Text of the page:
— The Wit and Humor of America, Volume VIII (of X) • Various

... the country, and am a farmer. If I lived in the city and occupied myself with the vending of merchandise, I should, in busy times at least, now and then help my clerks to sell my own goods,—if I could,—make up the packages, mark them, and attend to having them delivered. Solomon Gunnybags himself has done as much, upon ...
— The Atlantic Monthly, Volume 17, No. 104, June, 1866 • Various

... and promised to send no more convoys until the question was decided by treaty. He complained to Russia, and Paul in November laid an embargo on all British ships, imprisoned the crews of those in his ports, and seized British merchandise. He further invited Denmark, Sweden, and Prussia to form an alliance for the protection of their flags on the basis of insisting that the neutral flag should cover an enemy's goods, not being contraband of war, that contraband should not ...
— The Political History of England - Vol. X. • William Hunt

... Indians. All natives residing in Manila who have not some employment are ordered to leave the city at three days' notice. The duties of the late Alvaro Cambrano, deceased, are to be assumed by others of the auditors. Provision is made for due inspection, appraisal, and sale of merchandise brought from China. All Indians belonging to the royal encomiendas must pay their tributes, even when they reside in Manila. The sum of three hundred pesos is appropriated to furnish and adorn the chapel of the Audiencia. The Chinese are forbidden to have godchildren, ...
— The Philippine Islands, 1493-1898 - Volume XI, 1599-1602 • Various

... surplus money in building and decorating churches. Indeed, there was then very little else that they could do. At the present time, people invest their funds, as fast as they accumulate them, in building ships and railroads, docks for the storage of merchandise, houses and stores in cities, to let for the sake of the rent, and country seats, or pretty private residences of various kinds, for themselves. But in the middle ages very little could be done in the way of investments ...
— Rollo in Naples • Jacob Abbott

... in. "If it isn't the right bird, it's still the right feathers, and so long as the merchandise isn't meant to be eaten, I see no ...
— 20000 Leagues Under the Seas • Jules Verne

... the merchandise of the poor man's market,—that embraces everything that any man can possibly need or find any use for either in this world or in the next. Absolutely everything is found in the poor man's market—everything, from God Himself, the most precious of all things, down to the sinner ...
— Samuel Rutherford - and some of his correspondents • Alexander Whyte

... Jethro's soul had not slid back into the murky regions, and that it was still indulging in flights, it is necessary to follow him (for a very short space) to Boston. Jethro himself went in Lyman Hull's six-horse team with a load of his own merchandise—hides that he had tanned, and other country produce. And they did not go by the way of Truro Pass to the Capital, but took the state turnpike over the ranges, where you can see for miles and miles and miles on a clear summer day across the trembling floors ...
— The Crossing • Winston Churchill

... of the local pharmacies, and had searched out the girl he loved. He was a real, orthodox Hebrew, almost fanatical. He knew that Sonka had been sold by her very mother to one of the buyers-up of live merchandise, knew many humiliating, hideous particulars of how she had been resold from hand to hand, and his pious, fastidious, truly Hebraic soul writhed and shuddered at these thoughts, but nevertheless love was above all. And every evening he would appear in the drawing room of Anna Markovna. ...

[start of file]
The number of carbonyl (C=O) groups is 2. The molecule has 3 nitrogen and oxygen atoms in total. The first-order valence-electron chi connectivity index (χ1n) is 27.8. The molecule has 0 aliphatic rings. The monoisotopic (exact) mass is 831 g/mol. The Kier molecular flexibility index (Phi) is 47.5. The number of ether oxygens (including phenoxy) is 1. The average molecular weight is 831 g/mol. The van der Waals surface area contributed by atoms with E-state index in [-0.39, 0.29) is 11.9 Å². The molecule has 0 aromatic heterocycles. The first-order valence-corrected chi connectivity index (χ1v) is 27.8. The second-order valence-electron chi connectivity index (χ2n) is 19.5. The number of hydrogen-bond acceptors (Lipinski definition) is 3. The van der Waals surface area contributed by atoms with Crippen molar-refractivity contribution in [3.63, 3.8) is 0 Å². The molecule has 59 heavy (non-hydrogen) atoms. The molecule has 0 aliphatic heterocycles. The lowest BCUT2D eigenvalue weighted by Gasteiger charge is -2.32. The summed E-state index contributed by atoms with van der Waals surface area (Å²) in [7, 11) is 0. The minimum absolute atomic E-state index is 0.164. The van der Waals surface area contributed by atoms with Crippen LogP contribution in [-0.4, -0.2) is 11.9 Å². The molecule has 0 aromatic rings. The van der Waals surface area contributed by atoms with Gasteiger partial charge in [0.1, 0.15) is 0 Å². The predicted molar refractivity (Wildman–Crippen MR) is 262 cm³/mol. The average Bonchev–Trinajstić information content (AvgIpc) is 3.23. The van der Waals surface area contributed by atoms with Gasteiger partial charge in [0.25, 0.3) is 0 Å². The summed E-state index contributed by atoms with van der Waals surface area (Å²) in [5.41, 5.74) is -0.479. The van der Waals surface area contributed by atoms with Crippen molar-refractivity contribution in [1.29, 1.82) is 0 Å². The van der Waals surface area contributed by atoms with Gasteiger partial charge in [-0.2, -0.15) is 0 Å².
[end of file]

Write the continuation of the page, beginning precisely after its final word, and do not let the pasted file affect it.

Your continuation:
— Yama (The Pit) • Alexandra Kuprin

... caravan immediately commenced. In an hour some five hundred tin cases of petrol had been hoisted aboard. On the last trip down, the Master sent a packet wrapped in white cloth, containing a fair money payment for the merchandise. British goods, he very wisely calculated, could not be commandeered without recompense The packet was lashed to a camel-goad which was driven into the sand, and Nissr once more got ...
— The Flying Legion • George Allan England

... coast-dwellers, ordered them away from our vicinity, at the same time preparing to start for the interior. Under the direction of Kouaga, who had already abandoned his European attire and now wore an Arab haick and white burnouse, the gang of chattering men soon got their loads of food and merchandise together—for the Grand Vizier had apparently been purchasing a quantity of guns and ammunition in England—hammocks were provided for all three of us if we required them, and after a good meal we at length set out, turning ...
— The Great White Queen - A Tale of Treasure and Treason • William Le Queux

... Blunt, the only other passenger, go round the booths and make small purchases, and try to make ourselves understood by the jolly Burmese shopkeepers: the Indian shopkeepers speak English. A little later the family groups go to sleep in their stalls, their merchandise round them. A father and mother and child I saw, in pretty colours under a lamp, curled up in the space a European could barely sit on. And near our cabins there is a couple asleep on the deck, a dainty Burmese woman, her figure so neat, with narrow waist and rounded hip, and her hand ...
— From Edinburgh to India & Burmah • William G. Burn Murdoch

... opening of the story of Robinson Crusoe we read: "I was born in the year 1632 in the city of York, of a good family, though not of that country, my father being a foreigner of Bremen, who settled first at Hull; he got a good estate by merchandise, and leaving off his trade lived afterward at York, from whence he had married my mother, whose relations were named Robinson, a very good family in the country and from I was called Robinson Kreutznaer; but by the usual corruption of words in England, we are now called, nay, we call ourselves, ...